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Getting on with the “new normal”.

Tags: Rural Rural Insight

The past weeks have delivered unprecedented change to New Zealanders’ way of life, at home and in business, and looks likely to extend well beyond the exceptional four-week lockdown period.


The primary sector has had its own challenges over this time.

There is a busy export season at hand, and the need to meet the obligations as an essential industry for everyone, from farmers to processors to reconfigure businesses to comply with Covid-19 separation protocol.

But the evidence is that the sector is managing to adapt to this “new normal” thanks to agility and good leadership.

Meat processing plants have recommenced operating, kiwifruit packhouses are reporting 85-90 percent throughput again, and crops are being harvested.

When it comes to adjusting businesses that service the rural sector, Bayleys’ staff have also been working hard to make the business of buying and selling land in this new environment as seamless as possible, while also reducing any health risk to salespeople, vendors and staff.

Duncan Ross, Bayleys’ Chief Operating Officer and National Director Rural says staff all over New Zealand are sharing ideas on new ways to deliver a high level of service to buyers and sellers of land.

Duncan Ross, Bayleys’ Chief Operating Officer and National Director Rural says staff all over New Zealand are sharing ideas on new ways to deliver a high level of service to buyers and sellers of land.

“The big difference is we cannot take people over a property, but we can continue without physically going on the property,” says Duncan

With plenty of property information already in front of prospective buyers in the Bayleys Autumn Country portfolio, it ensures a good level of concise knowledge about specific properties is already before potential buyers.

“Interest is good. We can also do all the legal work and are completing transactions that were in progress before the lockdown. Some that were going to auction have been changed to go through the tender process, activity has not stopped in that space.”

Bayleys’ Gisborne Country salesperson Simon Bousfield managed to ensure he had the prestigious Mangaheia Station near Tolaga Bay listed in the Autumn Country portfolio, and has been working hard since to manage the considerable interest the property has been generating.

The large 2,700ha property is double the district average for size, constantly performs in the top 10 percent of the region and represents a trophy property for interested buyers seeking an East Coast farm with scale.

Despite the impact of Covid-19 on peoples’ ability to access properties they may be interested in buying, Simon and the Bayleys team have worked hard to keep potential buyers’ ability to assess the property as simple and transparent as possible.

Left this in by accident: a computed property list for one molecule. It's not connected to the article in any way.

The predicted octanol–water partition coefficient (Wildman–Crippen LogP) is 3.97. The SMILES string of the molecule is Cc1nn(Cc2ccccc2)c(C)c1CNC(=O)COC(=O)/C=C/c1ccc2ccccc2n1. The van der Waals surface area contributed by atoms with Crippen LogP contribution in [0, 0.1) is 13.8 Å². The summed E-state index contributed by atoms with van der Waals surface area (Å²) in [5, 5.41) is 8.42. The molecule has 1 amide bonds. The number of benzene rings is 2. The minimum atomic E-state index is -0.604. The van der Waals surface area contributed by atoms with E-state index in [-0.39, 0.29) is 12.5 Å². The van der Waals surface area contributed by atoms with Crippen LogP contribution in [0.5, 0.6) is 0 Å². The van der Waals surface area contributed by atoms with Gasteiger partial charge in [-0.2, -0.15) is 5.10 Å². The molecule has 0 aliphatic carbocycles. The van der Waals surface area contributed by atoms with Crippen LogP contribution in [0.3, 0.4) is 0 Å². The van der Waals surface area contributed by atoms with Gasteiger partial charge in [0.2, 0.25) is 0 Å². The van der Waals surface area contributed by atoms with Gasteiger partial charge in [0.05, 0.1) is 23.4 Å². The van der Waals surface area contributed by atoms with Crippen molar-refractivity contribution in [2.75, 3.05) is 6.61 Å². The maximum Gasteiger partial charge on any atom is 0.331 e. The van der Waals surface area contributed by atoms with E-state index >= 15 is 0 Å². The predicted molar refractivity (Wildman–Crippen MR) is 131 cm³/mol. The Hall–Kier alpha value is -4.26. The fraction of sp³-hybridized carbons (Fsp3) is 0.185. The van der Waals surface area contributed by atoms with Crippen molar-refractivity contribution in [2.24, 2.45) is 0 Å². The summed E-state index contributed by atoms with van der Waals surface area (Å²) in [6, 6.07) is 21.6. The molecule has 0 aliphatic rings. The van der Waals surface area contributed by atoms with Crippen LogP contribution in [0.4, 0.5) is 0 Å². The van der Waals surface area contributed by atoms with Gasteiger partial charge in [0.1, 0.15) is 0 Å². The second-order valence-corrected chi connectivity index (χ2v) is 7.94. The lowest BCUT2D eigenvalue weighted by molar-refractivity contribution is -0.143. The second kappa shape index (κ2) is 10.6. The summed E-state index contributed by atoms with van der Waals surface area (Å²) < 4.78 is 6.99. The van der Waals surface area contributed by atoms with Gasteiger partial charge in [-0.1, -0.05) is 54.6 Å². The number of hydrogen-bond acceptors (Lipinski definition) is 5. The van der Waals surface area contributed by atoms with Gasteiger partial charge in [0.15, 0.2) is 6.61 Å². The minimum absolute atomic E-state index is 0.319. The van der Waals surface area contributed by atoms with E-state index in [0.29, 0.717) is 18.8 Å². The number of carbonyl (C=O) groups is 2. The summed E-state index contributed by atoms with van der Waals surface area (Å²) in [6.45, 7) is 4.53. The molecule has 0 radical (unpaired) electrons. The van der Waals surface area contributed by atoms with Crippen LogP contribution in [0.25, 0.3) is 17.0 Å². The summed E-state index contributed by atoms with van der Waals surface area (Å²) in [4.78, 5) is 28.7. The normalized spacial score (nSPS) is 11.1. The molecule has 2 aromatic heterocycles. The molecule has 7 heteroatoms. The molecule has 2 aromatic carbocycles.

“We have worked alongside the station’s rural professionals, including the accountant, to ensure we have as much information on hand right up front and used Zoom video meetings to discuss the property with interested parties.”

Mangaheia Station’s sale has attracted significant interest and Simon’s optimism has remained strong in wake of the Covid-19 lockdown.

“In the case of Mangaheia this has been heightened with the adjacent Panikau Station also coming on the market, providing another opportunity for buyers to consider.”

High-quality drone footage which is now done as a matter of course for rural properties has also proven invaluable for introducing the property to potential buyers, giving a virtual “fly over.”

“They get a good feel for the property’s contour and scale, even if they can’t set foot on it just yet.”

Duncan says the latest data supports signs it will be the primary sector that provides New Zealand with the economic horsepower to pull the country out of the Covid-19 bog.

Recent Statistics NZ data revealed that for February as the Covid-19 impact was starting to bite globally the value of New Zealand’s exports rose by 4.5 percent on February 2019 to a total of $4.9 billion for the month, led by dairy exports.

This was almost entirely price led, and came as forestry took a hit from China’s Covid-19 outbreak.

During the China outbreak New Zealand exporters proved adept at adjusting the destinations of their product, diverting more red meat into the United States and less to China.

As China comes out of its outbreak lockdown, it is likely that pattern will be reversed, helping buffer the impact of European and United States outbreaks.

Duncan says it is appearing increasingly likely that the agri-sector is to come through the outbreak better than most, with good market diversification, flexible product options and a softening New Zealand dollar all helping buffer against Covid-19’s huge global impact.

“There is still a good level of positivity there. Sure, we can’t physically get people across farms, but it has just meant we operate in a different way. We have 115 agents marketing rural and lifestyle blocks across the country, their connection with each other and with clients is greater than ever.”

“There is still a good level of positivity there. Sure, we can’t physically get people across farms, but it has just meant we operate in a different way. We have 115 agents marketing rural and lifestyle blocks across the country, their connection with each other and with clients is greater than ever.”

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